Ramírez, V; Ulfhake, B

1991-10-21

349

The effect of individually adjusted workstations on upper quadrant posture and muscle activity in school children.  

PubMed

Evidence suggests there is increasing use of computers by children and poor workstation designs for children. This laboratory study investigated the effect of adjusting computer display height and desk height on upper quadrant posture and muscle activity. Thirty three children aged 4-17 years worked on a desktop computer at a standard school workstation and at a workstation adjusted to the individual, typically consisting of a lower display and desk height. The adjustments resulted in increased head tilt, neck flexion, gaze angle, cervical erector spinae activity and a trend for lower right upper trapezius activity. The recent evidence that suggests more head and neck flexion is not necessarily worse is discussed and normative values for children's head tilt and neck flexion presented. The role of forearm support in decreasing trapezius activity is also discussed. PMID:12441564

Straker, Leon; Briggs, Andrew; Greig, Alison

2002-01-01

350

A flexible electrode array for muscle impedance measurements in the mouse hind limb: A tool to speed research in neuromuscular disease  

NASA Astrophysics Data System (ADS)

Electrical impedance myography (EIM) is a bioelectrical impedance technique focused on the assessment of neuromuscular diseases using tetrapolar surface arrays. Recently, we have shown that reproducible and sensitive EIM measurements can be made on the gastrocnemius muscle of the mouse hind limb and that these are sensitive to disease alterations. A dedicated array would help speed data acquisition and provide additional sensitivity to disease-induced alterations. A flexible electrode array was developed with electrode sizes of 1mm × 1mm by Parlex, Inc. Tetrapolar electrode sets were arranged both parallel to (longitudinal) and orthogonally to (transverse) the major muscle fiber direction of the gastrocnemius muscle. Measurements were made with a dedicated EIM system. A total of 11 healthy animals and 7 animals with spinal muscular atrophy (a form of motor neuron disease) were evaluated after the fur was completely removed with a depilatory agent from the hind limb. Standard electrophysiologic testing (compound motor action potential amplitude and motor unit number estimation) was also performed. The flexible electrode array demonstrated high repeatability in both the longitudinal and transverse directions in the healthy and diseased animals (with intraclass correlation coefficients of 0.94 and 0.89, respectively, for phase angle measured transversely). In addition, differences between healthy and diseased animals were identifiable. For example, the 50 kHz transverse phase angle was higher in the healthy as compared to the SMA animals (16.8° ± 0.5 vs. 14.3° ± 0.7, respectively) at 21 weeks of age (p = 0.01). Differences in anisotropy were also identifiable. Correlations to several standard neurophysiologic parameters also appeared promising. This novel flexible tetrapolar electrode array can be used on the mouse hind limb and provides multidirectional data that can be used to assess muscle health. This technique has the potential of finding widespread use in the evaluation of drug therapies in neuromuscular animal disease models.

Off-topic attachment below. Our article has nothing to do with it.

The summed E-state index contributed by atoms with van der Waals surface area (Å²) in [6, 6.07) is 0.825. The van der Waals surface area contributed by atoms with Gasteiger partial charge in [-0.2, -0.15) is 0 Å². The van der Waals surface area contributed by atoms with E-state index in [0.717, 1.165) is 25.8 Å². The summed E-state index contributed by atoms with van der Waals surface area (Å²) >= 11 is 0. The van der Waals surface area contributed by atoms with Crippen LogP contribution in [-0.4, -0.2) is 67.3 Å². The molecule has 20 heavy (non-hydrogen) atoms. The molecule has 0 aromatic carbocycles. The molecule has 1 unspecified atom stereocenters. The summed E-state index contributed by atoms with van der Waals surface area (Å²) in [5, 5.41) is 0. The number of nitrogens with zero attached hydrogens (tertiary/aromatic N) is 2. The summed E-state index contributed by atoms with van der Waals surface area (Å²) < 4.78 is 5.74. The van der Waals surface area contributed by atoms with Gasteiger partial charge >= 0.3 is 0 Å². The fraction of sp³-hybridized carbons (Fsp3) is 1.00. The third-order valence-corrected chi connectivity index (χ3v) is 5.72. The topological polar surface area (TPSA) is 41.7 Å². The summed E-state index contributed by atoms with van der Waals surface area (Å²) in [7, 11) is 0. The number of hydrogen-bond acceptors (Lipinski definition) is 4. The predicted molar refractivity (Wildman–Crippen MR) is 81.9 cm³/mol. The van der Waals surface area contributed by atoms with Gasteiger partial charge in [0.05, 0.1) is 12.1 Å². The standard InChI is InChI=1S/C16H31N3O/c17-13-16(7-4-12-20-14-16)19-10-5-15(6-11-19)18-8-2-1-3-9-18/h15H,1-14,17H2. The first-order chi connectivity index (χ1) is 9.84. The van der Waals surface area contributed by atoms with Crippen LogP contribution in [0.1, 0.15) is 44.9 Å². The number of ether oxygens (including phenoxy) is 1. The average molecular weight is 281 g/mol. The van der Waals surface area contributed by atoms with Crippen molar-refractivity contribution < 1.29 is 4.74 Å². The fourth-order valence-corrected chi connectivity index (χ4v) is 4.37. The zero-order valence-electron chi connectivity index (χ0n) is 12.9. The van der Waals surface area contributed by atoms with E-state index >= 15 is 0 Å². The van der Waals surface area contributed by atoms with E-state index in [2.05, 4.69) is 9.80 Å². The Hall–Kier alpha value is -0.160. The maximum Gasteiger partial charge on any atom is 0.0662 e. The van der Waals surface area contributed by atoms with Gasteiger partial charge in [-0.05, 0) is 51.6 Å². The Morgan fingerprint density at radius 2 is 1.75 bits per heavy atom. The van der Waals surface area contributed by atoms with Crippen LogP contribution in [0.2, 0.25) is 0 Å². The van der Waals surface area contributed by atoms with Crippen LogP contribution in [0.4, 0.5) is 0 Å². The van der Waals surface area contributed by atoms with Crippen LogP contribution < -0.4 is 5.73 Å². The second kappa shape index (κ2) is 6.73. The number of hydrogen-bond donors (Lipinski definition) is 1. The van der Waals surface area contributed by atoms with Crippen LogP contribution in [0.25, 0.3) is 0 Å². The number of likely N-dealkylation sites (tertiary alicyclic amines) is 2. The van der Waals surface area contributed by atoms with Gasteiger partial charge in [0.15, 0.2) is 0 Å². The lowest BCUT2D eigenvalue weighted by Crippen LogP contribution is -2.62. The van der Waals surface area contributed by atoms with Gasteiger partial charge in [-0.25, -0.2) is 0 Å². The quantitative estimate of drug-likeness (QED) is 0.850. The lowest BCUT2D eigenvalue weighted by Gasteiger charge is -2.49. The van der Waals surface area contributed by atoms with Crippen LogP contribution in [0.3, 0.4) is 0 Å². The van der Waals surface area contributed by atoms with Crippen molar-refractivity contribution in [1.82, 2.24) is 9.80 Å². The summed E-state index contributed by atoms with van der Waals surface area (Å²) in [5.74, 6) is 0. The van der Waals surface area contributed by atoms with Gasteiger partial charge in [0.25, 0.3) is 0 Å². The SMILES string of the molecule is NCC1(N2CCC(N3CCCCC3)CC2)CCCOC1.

Li, J.; Rutkove, S. B.

2013-04-01

351

Quantitative assessment of upper limb motor function in Multiple Sclerosis using an instrumented Action Research Arm Test  

PubMed Central